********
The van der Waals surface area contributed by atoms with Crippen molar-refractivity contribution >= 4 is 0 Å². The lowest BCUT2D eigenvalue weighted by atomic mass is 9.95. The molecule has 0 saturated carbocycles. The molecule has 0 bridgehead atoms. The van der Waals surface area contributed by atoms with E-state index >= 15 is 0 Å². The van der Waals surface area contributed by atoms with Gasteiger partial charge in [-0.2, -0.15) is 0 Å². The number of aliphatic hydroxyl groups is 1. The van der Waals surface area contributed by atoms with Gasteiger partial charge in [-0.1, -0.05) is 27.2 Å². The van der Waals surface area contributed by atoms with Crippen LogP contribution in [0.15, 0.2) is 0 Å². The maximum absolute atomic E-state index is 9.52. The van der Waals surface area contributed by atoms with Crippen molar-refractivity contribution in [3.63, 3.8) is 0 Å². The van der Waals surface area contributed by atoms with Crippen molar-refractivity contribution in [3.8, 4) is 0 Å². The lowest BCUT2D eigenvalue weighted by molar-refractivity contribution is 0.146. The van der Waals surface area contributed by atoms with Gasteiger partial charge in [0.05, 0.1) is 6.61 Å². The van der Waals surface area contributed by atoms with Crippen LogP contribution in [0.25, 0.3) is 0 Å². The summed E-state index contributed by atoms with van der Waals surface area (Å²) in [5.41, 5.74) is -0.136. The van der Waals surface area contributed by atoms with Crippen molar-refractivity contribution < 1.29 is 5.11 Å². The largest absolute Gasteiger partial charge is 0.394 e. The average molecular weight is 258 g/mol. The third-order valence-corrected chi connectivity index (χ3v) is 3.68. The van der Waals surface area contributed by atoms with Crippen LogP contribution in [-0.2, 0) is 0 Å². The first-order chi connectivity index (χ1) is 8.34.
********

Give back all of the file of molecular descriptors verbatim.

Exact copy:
The van der Waals surface area contributed by atoms with Crippen molar-refractivity contribution >= 4 is 0 Å². The lowest BCUT2D eigenvalue weighted by atomic mass is 9.95. The molecule has 0 saturated carbocycles. The molecule has 0 bridgehead atoms. The van der Waals surface area contributed by atoms with E-state index >= 15 is 0 Å². The van der Waals surface area contributed by atoms with Gasteiger partial charge in [-0.2, -0.15) is 0 Å². The number of aliphatic hydroxyl groups is 1. The van der Waals surface area contributed by atoms with Gasteiger partial charge in [-0.1, -0.05) is 27.2 Å². The van der Waals surface area contributed by atoms with Crippen LogP contribution in [0.15, 0.2) is 0 Å². The maximum absolute atomic E-state index is 9.52. The van der Waals surface area contributed by atoms with Crippen molar-refractivity contribution in [3.63, 3.8) is 0 Å². The van der Waals surface area contributed by atoms with Crippen molar-refractivity contribution in [3.8, 4) is 0 Å². The lowest BCUT2D eigenvalue weighted by molar-refractivity contribution is 0.146. The van der Waals surface area contributed by atoms with Gasteiger partial charge in [0.05, 0.1) is 6.61 Å². The van der Waals surface area contributed by atoms with Crippen LogP contribution in [0.25, 0.3) is 0 Å². The summed E-state index contributed by atoms with van der Waals surface area (Å²) in [5.41, 5.74) is -0.136. The van der Waals surface area contributed by atoms with Crippen molar-refractivity contribution < 1.29 is 5.11 Å². The largest absolute Gasteiger partial charge is 0.394 e. The average molecular weight is 258 g/mol. The third-order valence-corrected chi connectivity index (χ3v) is 3.68. The van der Waals surface area contributed by atoms with Crippen LogP contribution in [-0.2, 0) is 0 Å². The first-order chi connectivity index (χ1) is 8.34.